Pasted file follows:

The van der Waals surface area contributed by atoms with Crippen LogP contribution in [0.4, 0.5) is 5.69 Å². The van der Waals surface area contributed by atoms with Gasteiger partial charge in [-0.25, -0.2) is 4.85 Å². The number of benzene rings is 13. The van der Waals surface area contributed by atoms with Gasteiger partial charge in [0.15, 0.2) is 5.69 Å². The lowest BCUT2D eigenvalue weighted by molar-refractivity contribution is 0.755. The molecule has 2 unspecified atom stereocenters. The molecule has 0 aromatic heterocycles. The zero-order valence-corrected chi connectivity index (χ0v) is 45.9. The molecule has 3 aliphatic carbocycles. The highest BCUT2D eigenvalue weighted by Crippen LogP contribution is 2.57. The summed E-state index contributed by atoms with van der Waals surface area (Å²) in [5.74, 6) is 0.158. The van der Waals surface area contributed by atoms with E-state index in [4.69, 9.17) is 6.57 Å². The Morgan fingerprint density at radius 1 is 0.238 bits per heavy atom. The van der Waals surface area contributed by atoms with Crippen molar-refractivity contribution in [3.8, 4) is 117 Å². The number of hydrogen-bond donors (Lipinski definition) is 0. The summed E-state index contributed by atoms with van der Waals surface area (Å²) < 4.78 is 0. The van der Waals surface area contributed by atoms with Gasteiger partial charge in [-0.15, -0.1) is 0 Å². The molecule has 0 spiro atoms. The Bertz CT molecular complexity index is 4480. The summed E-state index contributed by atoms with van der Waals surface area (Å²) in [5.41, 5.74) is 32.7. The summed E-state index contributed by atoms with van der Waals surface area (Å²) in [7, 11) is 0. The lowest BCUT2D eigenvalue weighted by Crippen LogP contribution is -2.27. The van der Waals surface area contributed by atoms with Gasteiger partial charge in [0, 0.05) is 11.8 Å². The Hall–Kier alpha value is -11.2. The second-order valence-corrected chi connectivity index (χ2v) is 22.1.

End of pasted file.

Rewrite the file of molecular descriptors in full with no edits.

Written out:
The van der Waals surface area contributed by atoms with Crippen LogP contribution in [0.4, 0.5) is 5.69 Å². The van der Waals surface area contributed by atoms with Gasteiger partial charge in [-0.25, -0.2) is 4.85 Å². The number of benzene rings is 13. The van der Waals surface area contributed by atoms with Gasteiger partial charge in [0.15, 0.2) is 5.69 Å². The lowest BCUT2D eigenvalue weighted by molar-refractivity contribution is 0.755. The molecule has 2 unspecified atom stereocenters. The molecule has 0 aromatic heterocycles. The zero-order valence-corrected chi connectivity index (χ0v) is 45.9. The molecule has 3 aliphatic carbocycles. The highest BCUT2D eigenvalue weighted by Crippen LogP contribution is 2.57. The summed E-state index contributed by atoms with van der Waals surface area (Å²) in [5.74, 6) is 0.158. The van der Waals surface area contributed by atoms with E-state index in [4.69, 9.17) is 6.57 Å². The Morgan fingerprint density at radius 1 is 0.238 bits per heavy atom. The van der Waals surface area contributed by atoms with Crippen molar-refractivity contribution in [3.8, 4) is 117 Å². The number of hydrogen-bond donors (Lipinski definition) is 0. The summed E-state index contributed by atoms with van der Waals surface area (Å²) < 4.78 is 0. The van der Waals surface area contributed by atoms with Gasteiger partial charge in [-0.15, -0.1) is 0 Å². The molecule has 0 spiro atoms. The Bertz CT molecular complexity index is 4480. The summed E-state index contributed by atoms with van der Waals surface area (Å²) in [5.41, 5.74) is 32.7. The summed E-state index contributed by atoms with van der Waals surface area (Å²) in [7, 11) is 0. The lowest BCUT2D eigenvalue weighted by Crippen LogP contribution is -2.27. The van der Waals surface area contributed by atoms with Gasteiger partial charge in [0, 0.05) is 11.8 Å². The Hall–Kier alpha value is -11.2. The second-order valence-corrected chi connectivity index (χ2v) is 22.1.